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8 Trick-or-Treating Scenes We Love

 

“I’m Harvey Pekar” from American Splendor

At least the kids in Meet Me in St. Louis wore costumes, which is more than can be said for the apparently always grouchy Harvey Pekar. At the beginning of the outstanding adaptation of Pekar’s comics, we see him as a young boy (Elf‘s Daniel Tay) trick-or-treating on Halloween. While the other kids are dressed as superheroes, he’s just dressed as himself. Sure, it foreshadows his cynical curmudgeonly adult persona, but it’s also a brilliant foreshadowing of the non-hero, autobiographical indie comic books that would come thanks to him and others.

 

Legless Girl Dressed as a Girl Getting Her Legs Sawed Off from My Flesh and Blood

If you have trouble laughing at yourself and your troubles, you ought to see this documentary about a family consisting of 11 adopted children, all of them with conditions that made them unwanted by others. The early Halloween scene is especially noteworthy for showing the joy these kids have in spite of their disabilities or diseases and, specifically, how one girl without legs has a great sense of humor regarding her costume. Watch the video below at about 3:45 on. Or just start it from the beginning and get hooked (but rent it properly, please).

 

Trick-or-Treating on November 1st from A Perfect World

In this film by Clint Eastwood, a kidnap victim confesses that he’s never gone trick-or-treating on account of his family being Jehovah’s Witnesses. Kidnapper Kevin Costner doesn’t like the sound of this, so he steals the boy a Casper costume and introduces him to the experience believed to be every American’s right. But it’s the day after Halloween, which means no more candy. Instead, the woman at the door, after seeing Costner’s gun, offers some other items, such as food and money. Unfortunately this scene isn’t online, but here’s another clip of the boy in his costume (he’s in it for the rest of the film) being introduced to another American right: riding atop a station wagon pretending it’s a roller coaster.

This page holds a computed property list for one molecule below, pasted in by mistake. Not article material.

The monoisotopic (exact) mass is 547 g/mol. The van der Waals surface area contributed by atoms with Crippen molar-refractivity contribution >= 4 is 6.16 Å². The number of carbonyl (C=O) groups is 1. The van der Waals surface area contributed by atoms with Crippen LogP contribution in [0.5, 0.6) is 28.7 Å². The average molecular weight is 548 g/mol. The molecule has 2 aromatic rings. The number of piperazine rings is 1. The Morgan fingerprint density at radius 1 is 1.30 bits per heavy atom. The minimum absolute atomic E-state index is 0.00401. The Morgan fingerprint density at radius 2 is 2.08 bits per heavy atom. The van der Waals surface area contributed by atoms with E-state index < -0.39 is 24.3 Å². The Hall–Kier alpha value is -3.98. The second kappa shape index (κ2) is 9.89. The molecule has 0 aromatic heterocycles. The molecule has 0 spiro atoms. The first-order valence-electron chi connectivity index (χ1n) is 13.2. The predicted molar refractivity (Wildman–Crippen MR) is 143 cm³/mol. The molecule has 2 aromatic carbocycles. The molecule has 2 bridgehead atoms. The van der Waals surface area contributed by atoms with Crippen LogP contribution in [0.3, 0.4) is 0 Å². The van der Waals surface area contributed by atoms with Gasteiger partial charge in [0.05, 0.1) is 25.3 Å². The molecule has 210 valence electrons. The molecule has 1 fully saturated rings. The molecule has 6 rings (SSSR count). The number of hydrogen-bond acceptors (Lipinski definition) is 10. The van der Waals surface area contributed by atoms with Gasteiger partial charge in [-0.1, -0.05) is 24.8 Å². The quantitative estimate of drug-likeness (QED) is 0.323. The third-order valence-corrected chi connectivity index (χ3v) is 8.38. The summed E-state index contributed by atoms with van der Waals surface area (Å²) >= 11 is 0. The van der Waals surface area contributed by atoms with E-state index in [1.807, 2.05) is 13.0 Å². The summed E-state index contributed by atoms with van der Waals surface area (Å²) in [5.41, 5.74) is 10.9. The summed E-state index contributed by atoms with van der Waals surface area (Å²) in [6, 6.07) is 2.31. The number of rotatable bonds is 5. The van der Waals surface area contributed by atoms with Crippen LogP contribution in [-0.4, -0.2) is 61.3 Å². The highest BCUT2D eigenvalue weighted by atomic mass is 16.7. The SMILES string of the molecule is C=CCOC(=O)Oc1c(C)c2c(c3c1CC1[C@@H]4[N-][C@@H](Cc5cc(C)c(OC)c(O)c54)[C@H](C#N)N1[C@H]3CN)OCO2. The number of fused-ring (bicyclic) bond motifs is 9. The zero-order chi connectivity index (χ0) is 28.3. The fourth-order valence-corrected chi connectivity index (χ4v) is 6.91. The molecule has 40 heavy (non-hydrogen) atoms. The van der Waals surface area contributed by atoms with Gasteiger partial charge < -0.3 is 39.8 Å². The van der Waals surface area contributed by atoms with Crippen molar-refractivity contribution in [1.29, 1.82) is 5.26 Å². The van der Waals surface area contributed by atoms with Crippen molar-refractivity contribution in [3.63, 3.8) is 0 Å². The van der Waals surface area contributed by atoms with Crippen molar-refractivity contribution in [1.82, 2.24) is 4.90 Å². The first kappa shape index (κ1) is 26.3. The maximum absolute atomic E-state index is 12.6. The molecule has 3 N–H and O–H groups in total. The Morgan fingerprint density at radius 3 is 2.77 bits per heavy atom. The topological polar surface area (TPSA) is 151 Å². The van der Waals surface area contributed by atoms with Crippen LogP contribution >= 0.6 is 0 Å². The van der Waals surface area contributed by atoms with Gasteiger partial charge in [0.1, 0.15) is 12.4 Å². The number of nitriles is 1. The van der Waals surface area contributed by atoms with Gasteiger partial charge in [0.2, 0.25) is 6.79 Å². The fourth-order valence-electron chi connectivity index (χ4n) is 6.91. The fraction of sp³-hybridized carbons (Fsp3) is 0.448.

Donald Duck Picks Trick Over Treat from Disney’s Trick or Treat

In this 60-year-old Halloween-set animated short, Huey, Dewey and Louie go trick-or-treating as a witch, a ghost and a devil (whether that’s respectively, I have no idea). When they get to their Uncle Donald’s house, he decides to give them firecrackers rather than candy. What a jerk! The boys get help from a real witch in order to take revenge with real ghosts and other scares, but Donald still won’t give them a thing. What happens next? Just watch the full eight-minute film below, and let it be a lesson to you not to be “stingy, or your nightmares will come true.”

 

Rather than a reject, Christopher Campbell is a film school dropout. But he has since gotten a master’s degree in cinema studies and has been blogging about movies since 2005. Earlier, he reviewed films for a zine (a what?) that you could buy at Tower Records (a what?). He is married with two children.

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